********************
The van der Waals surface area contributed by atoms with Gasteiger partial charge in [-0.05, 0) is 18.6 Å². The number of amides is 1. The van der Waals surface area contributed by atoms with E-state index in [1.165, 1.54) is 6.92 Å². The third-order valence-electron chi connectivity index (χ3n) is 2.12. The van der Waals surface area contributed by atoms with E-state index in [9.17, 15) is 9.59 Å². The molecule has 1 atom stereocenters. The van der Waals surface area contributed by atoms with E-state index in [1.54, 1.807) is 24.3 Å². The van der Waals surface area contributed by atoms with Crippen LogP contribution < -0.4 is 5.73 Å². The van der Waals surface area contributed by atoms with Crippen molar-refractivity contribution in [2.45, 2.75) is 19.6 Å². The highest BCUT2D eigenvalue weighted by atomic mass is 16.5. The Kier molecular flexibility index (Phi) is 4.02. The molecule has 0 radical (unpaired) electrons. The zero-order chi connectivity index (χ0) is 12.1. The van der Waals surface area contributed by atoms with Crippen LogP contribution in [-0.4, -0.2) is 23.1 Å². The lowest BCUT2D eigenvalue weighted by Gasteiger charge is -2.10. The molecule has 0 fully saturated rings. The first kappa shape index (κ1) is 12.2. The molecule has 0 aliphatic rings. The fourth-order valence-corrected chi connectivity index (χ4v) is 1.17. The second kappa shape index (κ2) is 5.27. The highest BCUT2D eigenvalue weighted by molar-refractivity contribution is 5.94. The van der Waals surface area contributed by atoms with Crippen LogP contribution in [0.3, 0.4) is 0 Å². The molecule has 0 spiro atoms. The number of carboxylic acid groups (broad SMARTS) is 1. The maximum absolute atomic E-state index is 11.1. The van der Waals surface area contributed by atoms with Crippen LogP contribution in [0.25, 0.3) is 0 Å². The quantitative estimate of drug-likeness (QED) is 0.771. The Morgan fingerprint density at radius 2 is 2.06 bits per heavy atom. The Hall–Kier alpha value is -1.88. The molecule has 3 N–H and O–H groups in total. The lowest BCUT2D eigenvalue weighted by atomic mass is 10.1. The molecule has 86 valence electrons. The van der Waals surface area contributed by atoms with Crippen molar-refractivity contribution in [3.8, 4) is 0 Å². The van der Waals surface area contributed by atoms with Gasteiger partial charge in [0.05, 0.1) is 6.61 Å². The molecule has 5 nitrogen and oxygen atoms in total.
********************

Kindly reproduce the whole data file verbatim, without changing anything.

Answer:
The van der Waals surface area contributed by atoms with Gasteiger partial charge in [-0.05, 0) is 18.6 Å². The number of amides is 1. The van der Waals surface area contributed by atoms with E-state index in [1.165, 1.54) is 6.92 Å². The third-order valence-electron chi connectivity index (χ3n) is 2.12. The van der Waals surface area contributed by atoms with E-state index in [9.17, 15) is 9.59 Å². The molecule has 1 atom stereocenters. The van der Waals surface area contributed by atoms with E-state index in [1.54, 1.807) is 24.3 Å². The van der Waals surface area contributed by atoms with Crippen LogP contribution < -0.4 is 5.73 Å². The van der Waals surface area contributed by atoms with Crippen molar-refractivity contribution in [2.45, 2.75) is 19.6 Å². The highest BCUT2D eigenvalue weighted by atomic mass is 16.5. The Kier molecular flexibility index (Phi) is 4.02. The molecule has 0 radical (unpaired) electrons. The zero-order chi connectivity index (χ0) is 12.1. The van der Waals surface area contributed by atoms with Crippen LogP contribution in [-0.4, -0.2) is 23.1 Å². The lowest BCUT2D eigenvalue weighted by Gasteiger charge is -2.10. The molecule has 0 fully saturated rings. The first kappa shape index (κ1) is 12.2. The molecule has 0 aliphatic rings. The fourth-order valence-corrected chi connectivity index (χ4v) is 1.17. The second kappa shape index (κ2) is 5.27. The highest BCUT2D eigenvalue weighted by molar-refractivity contribution is 5.94. The van der Waals surface area contributed by atoms with Crippen LogP contribution in [0.3, 0.4) is 0 Å². The molecule has 0 spiro atoms. The number of carboxylic acid groups (broad SMARTS) is 1. The maximum absolute atomic E-state index is 11.1. The van der Waals surface area contributed by atoms with Crippen LogP contribution in [0.25, 0.3) is 0 Å². The quantitative estimate of drug-likeness (QED) is 0.771. The Morgan fingerprint density at radius 2 is 2.06 bits per heavy atom. The Hall–Kier alpha value is -1.88. The molecule has 3 N–H and O–H groups in total. The lowest BCUT2D eigenvalue weighted by atomic mass is 10.1. The molecule has 86 valence electrons. The van der Waals surface area contributed by atoms with Crippen molar-refractivity contribution in [3.8, 4) is 0 Å². The van der Waals surface area contributed by atoms with Gasteiger partial charge in [0.05, 0.1) is 6.61 Å². The molecule has 5 nitrogen and oxygen atoms in total.